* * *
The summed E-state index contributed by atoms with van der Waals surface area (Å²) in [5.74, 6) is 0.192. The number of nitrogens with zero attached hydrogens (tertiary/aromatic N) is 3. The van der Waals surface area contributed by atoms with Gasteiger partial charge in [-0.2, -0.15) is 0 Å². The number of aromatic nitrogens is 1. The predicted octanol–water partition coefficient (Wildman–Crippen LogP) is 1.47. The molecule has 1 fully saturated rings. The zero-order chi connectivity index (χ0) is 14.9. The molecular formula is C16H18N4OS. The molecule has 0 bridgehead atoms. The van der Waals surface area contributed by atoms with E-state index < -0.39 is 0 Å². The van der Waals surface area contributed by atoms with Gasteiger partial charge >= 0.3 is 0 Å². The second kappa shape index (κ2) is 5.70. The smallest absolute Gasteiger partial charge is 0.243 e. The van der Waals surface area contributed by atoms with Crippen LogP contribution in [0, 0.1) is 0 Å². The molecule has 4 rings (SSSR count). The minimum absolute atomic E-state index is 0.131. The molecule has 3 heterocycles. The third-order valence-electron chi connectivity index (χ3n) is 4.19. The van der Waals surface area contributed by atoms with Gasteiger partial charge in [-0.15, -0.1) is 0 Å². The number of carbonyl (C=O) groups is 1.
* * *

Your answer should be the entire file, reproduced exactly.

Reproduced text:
The summed E-state index contributed by atoms with van der Waals surface area (Å²) in [5.74, 6) is 0.192. The number of nitrogens with zero attached hydrogens (tertiary/aromatic N) is 3. The van der Waals surface area contributed by atoms with Gasteiger partial charge in [-0.2, -0.15) is 0 Å². The number of aromatic nitrogens is 1. The predicted octanol–water partition coefficient (Wildman–Crippen LogP) is 1.47. The molecule has 1 fully saturated rings. The zero-order chi connectivity index (χ0) is 14.9. The molecular formula is C16H18N4OS. The molecule has 0 bridgehead atoms. The van der Waals surface area contributed by atoms with E-state index < -0.39 is 0 Å². The van der Waals surface area contributed by atoms with Gasteiger partial charge >= 0.3 is 0 Å². The second kappa shape index (κ2) is 5.70. The smallest absolute Gasteiger partial charge is 0.243 e. The van der Waals surface area contributed by atoms with Crippen LogP contribution in [0, 0.1) is 0 Å². The molecule has 4 rings (SSSR count). The minimum absolute atomic E-state index is 0.131. The molecule has 3 heterocycles. The third-order valence-electron chi connectivity index (χ3n) is 4.19. The van der Waals surface area contributed by atoms with Gasteiger partial charge in [-0.15, -0.1) is 0 Å². The number of carbonyl (C=O) groups is 1.